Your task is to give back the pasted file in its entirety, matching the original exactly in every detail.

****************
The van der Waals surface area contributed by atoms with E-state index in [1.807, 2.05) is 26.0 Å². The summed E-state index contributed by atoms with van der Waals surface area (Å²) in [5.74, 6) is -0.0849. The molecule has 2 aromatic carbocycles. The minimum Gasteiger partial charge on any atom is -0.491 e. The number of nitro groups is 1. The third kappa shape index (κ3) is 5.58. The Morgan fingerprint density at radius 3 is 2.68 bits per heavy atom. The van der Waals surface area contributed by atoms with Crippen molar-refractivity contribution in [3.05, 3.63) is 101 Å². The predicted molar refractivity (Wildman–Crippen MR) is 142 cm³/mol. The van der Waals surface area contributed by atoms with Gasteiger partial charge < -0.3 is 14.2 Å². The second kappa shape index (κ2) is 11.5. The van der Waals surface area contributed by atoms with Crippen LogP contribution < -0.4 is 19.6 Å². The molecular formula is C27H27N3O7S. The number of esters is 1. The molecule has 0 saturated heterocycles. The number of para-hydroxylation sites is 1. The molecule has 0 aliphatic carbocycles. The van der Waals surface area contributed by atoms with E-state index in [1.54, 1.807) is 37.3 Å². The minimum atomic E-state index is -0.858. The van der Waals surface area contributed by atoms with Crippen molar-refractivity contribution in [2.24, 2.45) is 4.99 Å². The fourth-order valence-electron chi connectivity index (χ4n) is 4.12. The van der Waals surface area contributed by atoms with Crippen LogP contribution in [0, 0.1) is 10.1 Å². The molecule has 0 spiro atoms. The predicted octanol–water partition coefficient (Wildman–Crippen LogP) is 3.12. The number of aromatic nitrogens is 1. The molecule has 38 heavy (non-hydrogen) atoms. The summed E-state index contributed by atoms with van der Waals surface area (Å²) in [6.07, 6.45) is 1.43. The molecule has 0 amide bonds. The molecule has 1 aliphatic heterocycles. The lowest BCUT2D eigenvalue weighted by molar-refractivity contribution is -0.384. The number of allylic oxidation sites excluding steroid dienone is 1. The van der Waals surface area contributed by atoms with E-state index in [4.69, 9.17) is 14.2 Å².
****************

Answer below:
The van der Waals surface area contributed by atoms with E-state index in [1.807, 2.05) is 26.0 Å². The summed E-state index contributed by atoms with van der Waals surface area (Å²) in [5.74, 6) is -0.0849. The molecule has 2 aromatic carbocycles. The minimum Gasteiger partial charge on any atom is -0.491 e. The number of nitro groups is 1. The third kappa shape index (κ3) is 5.58. The Morgan fingerprint density at radius 3 is 2.68 bits per heavy atom. The van der Waals surface area contributed by atoms with Crippen molar-refractivity contribution in [3.05, 3.63) is 101 Å². The predicted molar refractivity (Wildman–Crippen MR) is 142 cm³/mol. The van der Waals surface area contributed by atoms with Gasteiger partial charge < -0.3 is 14.2 Å². The second kappa shape index (κ2) is 11.5. The van der Waals surface area contributed by atoms with Crippen LogP contribution < -0.4 is 19.6 Å². The molecular formula is C27H27N3O7S. The number of esters is 1. The molecule has 0 saturated heterocycles. The number of para-hydroxylation sites is 1. The molecule has 0 aliphatic carbocycles. The van der Waals surface area contributed by atoms with E-state index in [1.54, 1.807) is 37.3 Å². The minimum atomic E-state index is -0.858. The van der Waals surface area contributed by atoms with Crippen molar-refractivity contribution in [2.24, 2.45) is 4.99 Å². The fourth-order valence-electron chi connectivity index (χ4n) is 4.12. The van der Waals surface area contributed by atoms with Crippen LogP contribution in [0, 0.1) is 10.1 Å². The molecule has 0 spiro atoms. The predicted octanol–water partition coefficient (Wildman–Crippen LogP) is 3.12. The number of aromatic nitrogens is 1. The molecule has 38 heavy (non-hydrogen) atoms. The summed E-state index contributed by atoms with van der Waals surface area (Å²) in [6.07, 6.45) is 1.43. The molecule has 0 amide bonds. The molecule has 1 aliphatic heterocycles. The lowest BCUT2D eigenvalue weighted by molar-refractivity contribution is -0.384. The number of allylic oxidation sites excluding steroid dienone is 1. The van der Waals surface area contributed by atoms with E-state index in [4.69, 9.17) is 14.2 Å².